The ‘thousand year Reich’ that Hitler promised when he became Chancellor of Germany in January 1933 lasted but 12 years. During this time, however, Hitler and his Nazi Party came to dominate European and even world affairs, terrorizing vast numbers of Germans, launching a devastating war, and orchestrating the murder of more than five million Jews. Yet Hitler and the Nazi Party gained the active support and involvement of most Germans. How was this possible?
This class focuses on Hitler’s Germany and it begins with the essential 19th century background. How did political anti-Semitism grow there? What shaped the social and political life? Central to this session will be a discussion of the broad political currents and the popular literature that Hitler and many of his supporters read and absorbed.
Crucial to understanding the lure of Hitler and the Nazi Party was Germany’s experience in the First World War, a conflict that decimated a generation and destroyed Europe as it was known. Germany became a democratic state, but was torn by political divisions and dissatisfaction. In this climate of uncertainty and despair, Hitler and the Nazi Party grew from a small group on the radical fringe in Munich to a national force. How did this happen? Those traits of Hitler crucial to his success, particularly his charisma, will be defined and analyzed within the broader political context of Weimar political life.
In late January 1933 Hitler gained the long desired but elusive goal: he became chancellor of Germany, the leader of a coalition government. Much attention will be paid in this session to how Hitler, his cabinet, and supporters were able to consolidate the control over the state and society within a matter of months. This came at the cost of political liberties, through the growing use of terror, oppression, and intimidation. Yet, Hitler gained supporters as he seemingly offered economic stability and a new unity to the German people. How the regime solidified its control over society and political life will be examined and discussed at length in this session.
A key element of Hitler’s rule was the concentration camp system, what came to be a vast chain of prisons and centers of oppression and death. How this developed will be examined and analyzed.
Hitler’s ambitions, the conquest of ‘living space’ in Eastern Europe and the annihilation of the Jews, motivated his foreign ambitions and led directly to World War II, the most destructive conflict in human history. A central element of the war was the Holocaust, the all-out program to destroy the Jews of Europe. The session will examine closely these developments, the nature of the war, how the Holocaust was implemented, and the role that terror played in sustaining Nazi rule. We will also discuss the measures taken against the handicapped, homosexuals, Sinti and Roma.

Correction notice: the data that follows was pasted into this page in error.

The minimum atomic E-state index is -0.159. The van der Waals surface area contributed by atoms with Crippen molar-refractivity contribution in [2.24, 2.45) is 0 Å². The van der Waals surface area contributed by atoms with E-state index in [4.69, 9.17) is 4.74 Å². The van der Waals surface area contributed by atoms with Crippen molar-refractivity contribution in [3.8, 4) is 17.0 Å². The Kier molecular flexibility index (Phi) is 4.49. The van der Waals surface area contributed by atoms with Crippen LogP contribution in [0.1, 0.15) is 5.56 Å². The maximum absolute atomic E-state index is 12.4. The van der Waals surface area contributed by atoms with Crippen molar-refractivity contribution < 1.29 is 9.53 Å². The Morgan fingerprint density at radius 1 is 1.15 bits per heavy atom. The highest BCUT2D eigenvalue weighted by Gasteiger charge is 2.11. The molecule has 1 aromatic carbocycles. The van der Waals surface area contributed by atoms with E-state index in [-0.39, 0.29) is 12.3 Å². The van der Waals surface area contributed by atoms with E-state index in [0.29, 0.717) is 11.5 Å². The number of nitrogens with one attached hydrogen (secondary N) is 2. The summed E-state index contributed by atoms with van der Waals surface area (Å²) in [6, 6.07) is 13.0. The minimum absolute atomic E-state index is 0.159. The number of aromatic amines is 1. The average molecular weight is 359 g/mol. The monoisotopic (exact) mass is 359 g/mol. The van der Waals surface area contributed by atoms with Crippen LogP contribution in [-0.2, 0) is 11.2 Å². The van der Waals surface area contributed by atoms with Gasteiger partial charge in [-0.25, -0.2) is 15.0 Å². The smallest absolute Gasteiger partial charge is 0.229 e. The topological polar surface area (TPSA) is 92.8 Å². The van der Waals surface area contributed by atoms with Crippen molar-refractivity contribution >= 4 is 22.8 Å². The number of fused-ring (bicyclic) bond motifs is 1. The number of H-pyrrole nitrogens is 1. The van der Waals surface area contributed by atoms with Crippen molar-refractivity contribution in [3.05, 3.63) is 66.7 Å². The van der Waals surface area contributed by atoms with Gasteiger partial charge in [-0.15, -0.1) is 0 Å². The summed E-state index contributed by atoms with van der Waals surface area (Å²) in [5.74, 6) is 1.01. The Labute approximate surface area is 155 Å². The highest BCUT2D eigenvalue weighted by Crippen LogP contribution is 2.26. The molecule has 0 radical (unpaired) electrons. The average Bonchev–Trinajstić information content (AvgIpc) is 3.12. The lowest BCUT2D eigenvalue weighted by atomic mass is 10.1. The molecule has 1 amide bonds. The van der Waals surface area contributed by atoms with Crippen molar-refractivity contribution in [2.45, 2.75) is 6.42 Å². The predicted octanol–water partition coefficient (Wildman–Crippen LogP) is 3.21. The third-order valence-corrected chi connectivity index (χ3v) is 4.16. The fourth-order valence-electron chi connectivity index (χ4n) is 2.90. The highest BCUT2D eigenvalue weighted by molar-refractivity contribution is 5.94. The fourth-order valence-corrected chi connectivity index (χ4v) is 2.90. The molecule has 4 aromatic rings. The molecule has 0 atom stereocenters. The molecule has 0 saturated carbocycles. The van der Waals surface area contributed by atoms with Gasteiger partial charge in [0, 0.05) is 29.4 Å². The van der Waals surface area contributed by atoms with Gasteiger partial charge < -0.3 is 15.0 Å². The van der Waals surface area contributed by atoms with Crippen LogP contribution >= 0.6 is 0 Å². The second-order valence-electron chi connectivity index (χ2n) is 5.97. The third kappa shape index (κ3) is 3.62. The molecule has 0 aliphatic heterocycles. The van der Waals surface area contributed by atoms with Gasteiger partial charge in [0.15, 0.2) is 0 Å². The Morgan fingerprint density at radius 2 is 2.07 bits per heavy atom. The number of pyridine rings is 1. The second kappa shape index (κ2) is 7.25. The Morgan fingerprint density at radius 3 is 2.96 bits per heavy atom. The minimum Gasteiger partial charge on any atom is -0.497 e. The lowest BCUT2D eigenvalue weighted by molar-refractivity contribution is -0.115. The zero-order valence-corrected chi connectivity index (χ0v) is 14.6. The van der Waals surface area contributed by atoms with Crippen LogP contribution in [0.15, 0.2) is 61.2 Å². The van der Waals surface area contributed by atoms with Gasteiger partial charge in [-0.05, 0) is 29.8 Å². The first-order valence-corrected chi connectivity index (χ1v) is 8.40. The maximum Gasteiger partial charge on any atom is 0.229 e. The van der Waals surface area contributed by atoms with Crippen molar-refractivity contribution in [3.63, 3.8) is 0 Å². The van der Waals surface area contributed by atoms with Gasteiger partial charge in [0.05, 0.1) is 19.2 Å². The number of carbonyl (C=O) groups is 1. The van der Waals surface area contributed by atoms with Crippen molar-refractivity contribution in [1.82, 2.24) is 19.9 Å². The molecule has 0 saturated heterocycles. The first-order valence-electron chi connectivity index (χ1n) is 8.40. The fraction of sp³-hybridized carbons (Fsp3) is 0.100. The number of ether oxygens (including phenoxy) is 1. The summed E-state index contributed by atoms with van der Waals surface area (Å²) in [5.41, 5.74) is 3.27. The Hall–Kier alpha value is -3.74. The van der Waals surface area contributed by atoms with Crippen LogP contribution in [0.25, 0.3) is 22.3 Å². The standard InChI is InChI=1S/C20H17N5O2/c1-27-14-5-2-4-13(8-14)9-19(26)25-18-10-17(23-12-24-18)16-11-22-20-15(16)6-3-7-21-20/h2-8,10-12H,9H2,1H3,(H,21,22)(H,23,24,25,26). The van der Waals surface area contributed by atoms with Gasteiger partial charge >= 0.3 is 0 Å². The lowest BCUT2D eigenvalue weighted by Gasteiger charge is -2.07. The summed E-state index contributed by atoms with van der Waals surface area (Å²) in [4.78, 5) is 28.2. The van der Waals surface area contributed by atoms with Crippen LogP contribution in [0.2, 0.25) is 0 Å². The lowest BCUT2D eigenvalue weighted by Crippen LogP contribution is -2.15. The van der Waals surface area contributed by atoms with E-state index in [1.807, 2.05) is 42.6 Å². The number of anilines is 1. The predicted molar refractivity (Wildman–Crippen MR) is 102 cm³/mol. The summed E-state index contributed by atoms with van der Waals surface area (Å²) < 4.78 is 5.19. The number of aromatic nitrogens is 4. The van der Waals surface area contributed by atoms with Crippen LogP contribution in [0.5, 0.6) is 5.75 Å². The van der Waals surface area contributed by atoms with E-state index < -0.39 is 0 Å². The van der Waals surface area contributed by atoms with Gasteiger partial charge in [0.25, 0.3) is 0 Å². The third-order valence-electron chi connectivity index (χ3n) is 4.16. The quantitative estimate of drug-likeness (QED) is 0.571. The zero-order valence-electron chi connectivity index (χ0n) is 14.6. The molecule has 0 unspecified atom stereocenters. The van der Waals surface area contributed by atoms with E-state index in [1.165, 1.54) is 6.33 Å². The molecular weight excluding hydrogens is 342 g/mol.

In Germany and later in occupied Europe opposition and resistance emerged and challenged Nazi rule. Opponents were motivated by a variety of reasons, some personal, some political, and these too will be discussed.
Lastly, the class will examine the end of the war, the so-called ‘zero hour’ in Germany, the destruction and collapse of Germany, and then how this nation has dealt with the legacy of Hitler and Nazi rule.
We will be visiting local museums, historical sites and locations that reveal the operations of Nazi rule. These visits are a key element of the class and the experience of studying in Berlin.
We welcome students from all disciplines who are interested in gaining an insight into the operations and dynamics of Nazi rule in Germany, its attempt to annihilate the Jews and to dominate the continent.
Interest and curiosity
Attendance in class, the careful reading of the assigned course materials, participation in the field trips, the discussion of the material in class, the completion of two short research papers (2-4 pages), and the final examination. Guidelines for the papers as well as suggested topics will be provided during the first session.
A course reader will be provided at the first meeting of the class. This includes a recent monograph on Nazi Germany, a selection of articles offering the newest research and insights, excerpts from original documents (in translation), a weekly schedule of the readings and a series of questions as a guide through each of the texts